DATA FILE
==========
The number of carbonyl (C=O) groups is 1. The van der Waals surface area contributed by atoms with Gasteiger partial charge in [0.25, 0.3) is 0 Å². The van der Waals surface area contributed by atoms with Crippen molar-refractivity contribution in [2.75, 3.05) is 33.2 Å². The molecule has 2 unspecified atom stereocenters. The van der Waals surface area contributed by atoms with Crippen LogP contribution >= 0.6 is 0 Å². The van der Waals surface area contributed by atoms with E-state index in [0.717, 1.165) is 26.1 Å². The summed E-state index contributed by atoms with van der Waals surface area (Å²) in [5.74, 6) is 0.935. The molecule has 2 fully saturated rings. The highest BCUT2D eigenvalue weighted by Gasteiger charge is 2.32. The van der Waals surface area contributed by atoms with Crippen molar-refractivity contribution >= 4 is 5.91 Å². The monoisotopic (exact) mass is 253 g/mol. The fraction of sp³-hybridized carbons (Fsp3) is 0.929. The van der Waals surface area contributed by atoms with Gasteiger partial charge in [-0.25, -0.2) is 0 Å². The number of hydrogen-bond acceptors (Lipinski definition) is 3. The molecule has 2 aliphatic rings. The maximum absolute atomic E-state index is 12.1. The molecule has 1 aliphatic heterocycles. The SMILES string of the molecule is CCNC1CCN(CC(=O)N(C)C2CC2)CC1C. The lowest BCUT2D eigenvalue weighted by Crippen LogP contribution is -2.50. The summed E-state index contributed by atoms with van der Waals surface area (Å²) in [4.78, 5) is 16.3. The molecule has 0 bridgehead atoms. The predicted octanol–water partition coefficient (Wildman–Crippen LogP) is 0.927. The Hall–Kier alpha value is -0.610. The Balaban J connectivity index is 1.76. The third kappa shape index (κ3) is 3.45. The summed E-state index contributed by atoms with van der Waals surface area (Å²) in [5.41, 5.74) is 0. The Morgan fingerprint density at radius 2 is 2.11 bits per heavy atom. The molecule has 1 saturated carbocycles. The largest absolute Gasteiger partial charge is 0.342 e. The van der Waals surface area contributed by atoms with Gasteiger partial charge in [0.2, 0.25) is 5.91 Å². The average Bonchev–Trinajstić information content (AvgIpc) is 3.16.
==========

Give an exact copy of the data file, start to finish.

The number of carbonyl (C=O) groups is 1. The van der Waals surface area contributed by atoms with Gasteiger partial charge in [0.25, 0.3) is 0 Å². The van der Waals surface area contributed by atoms with Crippen molar-refractivity contribution in [2.75, 3.05) is 33.2 Å². The molecule has 2 unspecified atom stereocenters. The van der Waals surface area contributed by atoms with Crippen LogP contribution >= 0.6 is 0 Å². The van der Waals surface area contributed by atoms with E-state index in [0.717, 1.165) is 26.1 Å². The summed E-state index contributed by atoms with van der Waals surface area (Å²) in [5.74, 6) is 0.935. The molecule has 2 fully saturated rings. The highest BCUT2D eigenvalue weighted by Gasteiger charge is 2.32. The van der Waals surface area contributed by atoms with Crippen molar-refractivity contribution >= 4 is 5.91 Å². The monoisotopic (exact) mass is 253 g/mol. The fraction of sp³-hybridized carbons (Fsp3) is 0.929. The van der Waals surface area contributed by atoms with Gasteiger partial charge in [-0.25, -0.2) is 0 Å². The number of hydrogen-bond acceptors (Lipinski definition) is 3. The molecule has 2 aliphatic rings. The maximum absolute atomic E-state index is 12.1. The molecule has 1 aliphatic heterocycles. The SMILES string of the molecule is CCNC1CCN(CC(=O)N(C)C2CC2)CC1C. The lowest BCUT2D eigenvalue weighted by Crippen LogP contribution is -2.50. The summed E-state index contributed by atoms with van der Waals surface area (Å²) in [4.78, 5) is 16.3. The molecule has 0 bridgehead atoms. The predicted octanol–water partition coefficient (Wildman–Crippen LogP) is 0.927. The Hall–Kier alpha value is -0.610. The Balaban J connectivity index is 1.76. The third kappa shape index (κ3) is 3.45. The summed E-state index contributed by atoms with van der Waals surface area (Å²) in [5.41, 5.74) is 0. The Morgan fingerprint density at radius 2 is 2.11 bits per heavy atom. The molecule has 1 saturated carbocycles. The largest absolute Gasteiger partial charge is 0.342 e. The van der Waals surface area contributed by atoms with Gasteiger partial charge in [0.2, 0.25) is 5.91 Å². The average Bonchev–Trinajstić information content (AvgIpc) is 3.16.